eISSN: 2471-0016 ICPJL

International Clinical Pathology Journal
Volume 1 Issue 1

Laboratory test utilization: an opportunity for laboratory empowerment
Lee B Springer
Colorado Technical University, USA
Received: July 23, 2015 | Published: July 27, 2015

Correspondence: Lee B Springer Colorado Technical University, 4435 N Chestnut St Colorado Springs CO, 80907, Tel 6129169732, Email

Citation: Springer LB. Laboratory test utilization: an opportunity for laboratory empowerment. Int Clin Pathol J. 2015;1(1):14. DOI: 10.15406/icpjl.2015.01.00004


Shifts in the global healthcare climate is causing clinical laboratories to reexamine how the laboratory operates, particularly when it comes to test ordering. Laboratories are focusing on decreasing unnecessary testing not solely to save costs, but I an effort to improve patient care, outcomes and satisfaction. Unnecessary testing also has the potential to create patient safety issues. The higher volume of unwarranted testing performed, the greater the potential for error. Particularly since any test with a specificity or sensitivity less than 100% has the potential for false positives and negatives. Laboratories are beginning to focus on this overutilization of testing, and in doing so are finding their place at the table with clinicians and other peers.


Over the past few decades the clinical laboratory has become vastly more robust and dynamic. Previously clinicians had at most a few dozen standard tests that could be ordered, with very little specialized testing available. This has changed drastically over the past decade, with many hospital laboratories offering a bevy of standard and specialized testing. The logic behind the ever increasing test menu was often based upon financial data such as the volume of specific tests being sent out, reimbursement rates, and market competition differentiators. These are all prime business reasons for expanding a testing menu, particularly since laboratory testing provides the most cost effective, least invasive source for objective information for making clinical decisions. However, this approach often lacks clinical reasoning. Where the problem lies is differentiating between the utility, necessity and application of a test, similar to what pharmacies do when establishing their formulary. The pharmacy serves as a valuable blueprint that the laboratory community can follow for test utilization.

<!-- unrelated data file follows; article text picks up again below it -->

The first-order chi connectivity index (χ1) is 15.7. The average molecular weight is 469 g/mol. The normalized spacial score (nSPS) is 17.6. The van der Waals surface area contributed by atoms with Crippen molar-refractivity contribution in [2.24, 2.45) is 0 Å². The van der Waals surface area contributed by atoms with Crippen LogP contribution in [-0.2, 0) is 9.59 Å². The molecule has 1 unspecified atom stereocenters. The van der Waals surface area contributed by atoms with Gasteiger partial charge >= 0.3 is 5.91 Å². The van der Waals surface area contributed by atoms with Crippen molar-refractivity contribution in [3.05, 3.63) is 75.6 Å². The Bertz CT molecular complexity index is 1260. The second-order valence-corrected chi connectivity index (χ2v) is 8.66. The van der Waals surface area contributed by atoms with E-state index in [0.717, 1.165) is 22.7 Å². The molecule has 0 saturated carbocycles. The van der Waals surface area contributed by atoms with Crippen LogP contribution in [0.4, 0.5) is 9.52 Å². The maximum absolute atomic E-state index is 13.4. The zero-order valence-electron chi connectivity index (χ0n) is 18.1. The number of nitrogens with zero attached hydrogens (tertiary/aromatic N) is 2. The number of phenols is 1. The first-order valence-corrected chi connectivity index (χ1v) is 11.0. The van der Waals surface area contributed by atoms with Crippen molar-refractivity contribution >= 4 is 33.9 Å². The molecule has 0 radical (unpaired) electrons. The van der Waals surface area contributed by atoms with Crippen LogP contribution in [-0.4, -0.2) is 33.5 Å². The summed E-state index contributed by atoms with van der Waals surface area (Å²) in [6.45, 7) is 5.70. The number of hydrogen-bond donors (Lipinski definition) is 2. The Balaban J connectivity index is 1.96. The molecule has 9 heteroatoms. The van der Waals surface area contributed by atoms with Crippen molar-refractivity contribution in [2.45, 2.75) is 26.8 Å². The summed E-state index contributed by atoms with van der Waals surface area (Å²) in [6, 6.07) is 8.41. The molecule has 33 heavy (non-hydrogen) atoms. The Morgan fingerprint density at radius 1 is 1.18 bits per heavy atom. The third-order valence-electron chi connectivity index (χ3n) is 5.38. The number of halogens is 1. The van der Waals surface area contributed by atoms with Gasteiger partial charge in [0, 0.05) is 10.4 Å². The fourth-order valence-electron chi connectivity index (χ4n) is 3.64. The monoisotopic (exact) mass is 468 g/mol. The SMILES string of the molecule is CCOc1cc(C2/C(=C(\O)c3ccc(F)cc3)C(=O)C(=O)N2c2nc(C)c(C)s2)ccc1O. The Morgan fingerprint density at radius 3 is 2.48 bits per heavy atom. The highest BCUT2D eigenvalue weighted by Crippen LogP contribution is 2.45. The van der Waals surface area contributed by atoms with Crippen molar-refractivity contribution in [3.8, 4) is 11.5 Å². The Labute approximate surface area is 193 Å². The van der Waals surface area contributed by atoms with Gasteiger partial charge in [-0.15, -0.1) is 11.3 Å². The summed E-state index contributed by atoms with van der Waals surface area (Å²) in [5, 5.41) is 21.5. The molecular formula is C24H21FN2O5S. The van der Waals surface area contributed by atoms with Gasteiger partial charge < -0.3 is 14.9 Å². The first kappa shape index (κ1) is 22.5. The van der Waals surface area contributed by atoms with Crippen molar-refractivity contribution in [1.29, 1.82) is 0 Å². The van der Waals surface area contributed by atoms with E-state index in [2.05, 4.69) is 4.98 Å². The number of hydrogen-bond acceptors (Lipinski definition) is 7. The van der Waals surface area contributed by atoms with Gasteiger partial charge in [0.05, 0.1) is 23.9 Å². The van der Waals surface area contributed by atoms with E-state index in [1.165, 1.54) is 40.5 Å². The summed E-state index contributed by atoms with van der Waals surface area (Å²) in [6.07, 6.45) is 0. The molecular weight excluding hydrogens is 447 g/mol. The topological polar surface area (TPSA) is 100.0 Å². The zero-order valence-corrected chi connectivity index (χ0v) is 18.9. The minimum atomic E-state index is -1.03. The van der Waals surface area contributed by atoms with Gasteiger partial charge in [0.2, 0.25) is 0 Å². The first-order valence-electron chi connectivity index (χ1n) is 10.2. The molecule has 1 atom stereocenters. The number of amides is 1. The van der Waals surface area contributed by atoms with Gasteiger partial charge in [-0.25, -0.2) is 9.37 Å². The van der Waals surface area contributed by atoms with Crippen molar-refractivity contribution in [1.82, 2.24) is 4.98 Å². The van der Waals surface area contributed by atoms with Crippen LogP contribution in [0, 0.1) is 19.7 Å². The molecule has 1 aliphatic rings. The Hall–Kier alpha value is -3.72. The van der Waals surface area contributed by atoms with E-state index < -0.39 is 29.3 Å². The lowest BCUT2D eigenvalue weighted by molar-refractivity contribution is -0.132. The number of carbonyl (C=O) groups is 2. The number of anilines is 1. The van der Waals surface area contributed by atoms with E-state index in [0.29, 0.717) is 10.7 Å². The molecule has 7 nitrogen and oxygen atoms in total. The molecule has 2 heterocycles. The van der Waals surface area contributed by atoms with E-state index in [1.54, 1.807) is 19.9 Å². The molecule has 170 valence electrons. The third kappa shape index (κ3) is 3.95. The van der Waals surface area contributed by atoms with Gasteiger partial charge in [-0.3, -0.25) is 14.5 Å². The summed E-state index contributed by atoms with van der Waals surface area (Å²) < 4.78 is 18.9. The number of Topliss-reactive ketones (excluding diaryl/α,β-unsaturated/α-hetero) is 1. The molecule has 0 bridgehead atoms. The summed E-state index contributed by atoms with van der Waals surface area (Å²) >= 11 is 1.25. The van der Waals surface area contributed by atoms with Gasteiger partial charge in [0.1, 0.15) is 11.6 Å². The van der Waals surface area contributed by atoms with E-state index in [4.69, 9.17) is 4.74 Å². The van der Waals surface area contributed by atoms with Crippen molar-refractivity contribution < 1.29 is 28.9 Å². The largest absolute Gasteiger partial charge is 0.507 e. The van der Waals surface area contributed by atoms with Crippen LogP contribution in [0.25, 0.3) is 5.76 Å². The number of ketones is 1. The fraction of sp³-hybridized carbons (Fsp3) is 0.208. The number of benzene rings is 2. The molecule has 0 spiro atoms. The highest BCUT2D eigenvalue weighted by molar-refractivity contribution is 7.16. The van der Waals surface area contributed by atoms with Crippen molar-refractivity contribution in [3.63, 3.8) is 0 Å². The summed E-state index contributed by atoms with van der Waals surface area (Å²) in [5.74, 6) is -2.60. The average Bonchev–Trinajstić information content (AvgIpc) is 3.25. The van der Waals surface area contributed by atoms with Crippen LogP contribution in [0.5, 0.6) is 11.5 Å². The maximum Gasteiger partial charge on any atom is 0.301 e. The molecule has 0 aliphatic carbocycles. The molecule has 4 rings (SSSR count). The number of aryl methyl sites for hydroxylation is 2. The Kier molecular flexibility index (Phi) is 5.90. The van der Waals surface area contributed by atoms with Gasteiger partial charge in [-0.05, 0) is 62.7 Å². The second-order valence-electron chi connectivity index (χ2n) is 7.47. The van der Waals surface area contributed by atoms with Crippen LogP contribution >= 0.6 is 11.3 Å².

Pharmacists work in conjunction with physicians, employing evidence based practice and their expert knowledge to establish formularies, dosages, and develop clinical protocols clinical protocols. The clinical laboratory is the exact opposite, our focus has been providing the test as quickly and consistently as possible, and for the most part regardless of reason or clinical picture. While this is well suited to the acute care environment, it is not conducive to population health management, and primary care. This approach is considerably more ineffective with the increasing number of specialized genetic and molecular tests available through commercial reference laboratories. The reason for this is simple, physicians simply don’t fully understand what it is they are ordering, or how the information can be utilized in clinical care. This in turn escalates the cost of care to the patient and diminishes the level of care provided, and in many cases can be costly to both the patient and the hospital. Progressive laboratories have poised themselves to address this problem as an opportunity to correct inefficiencies and not as restricting clinician decisions regarding testing.

Many of these laboratories are establishing testing formularies and managing them in the same respects that a pharmacy manages theirs, with official processes and multi-disciplinary review teams to review any changes or recommendations. This creates a setting where it is no longer about restricting choice, but establishing evidence based practice for specific testing. Additionally, laboratory administrators with the help of pathologist and clinicians are developing testing algorithms to ensure that the proper cascade of test ordering. These algorithms serve four key purposes, the first is to ensure that the entry level screening test is performed prior to more complicated diagnostic testing, second to reduce the volume of inappropriately ordered tests, third to enhance the clinical relevance of the information gained from the testing, and the forth is to reduce costs.

Establishing laboratory test utilization programs is a daunting task, and one that requires not only engaging key stakeholders, but may also involve the utilization of technology. Optimizing electronic medical records to support and direct laboratory test management is key not only for its success, but ensuring that it remains efficient and integrated within the flow of clinical care. Each lab will need to develop their own processes and unique combination of strategies in order to effectively establish and maintain a system for test utilization. The benefit of establishing these programs is the enhanced collaboration between clinicians and laboratorians, reduction in costs, improvement in clinical care, and the overall positive impact for the patients themselves.



Conflict of interest

The author declares no conflict of interest.

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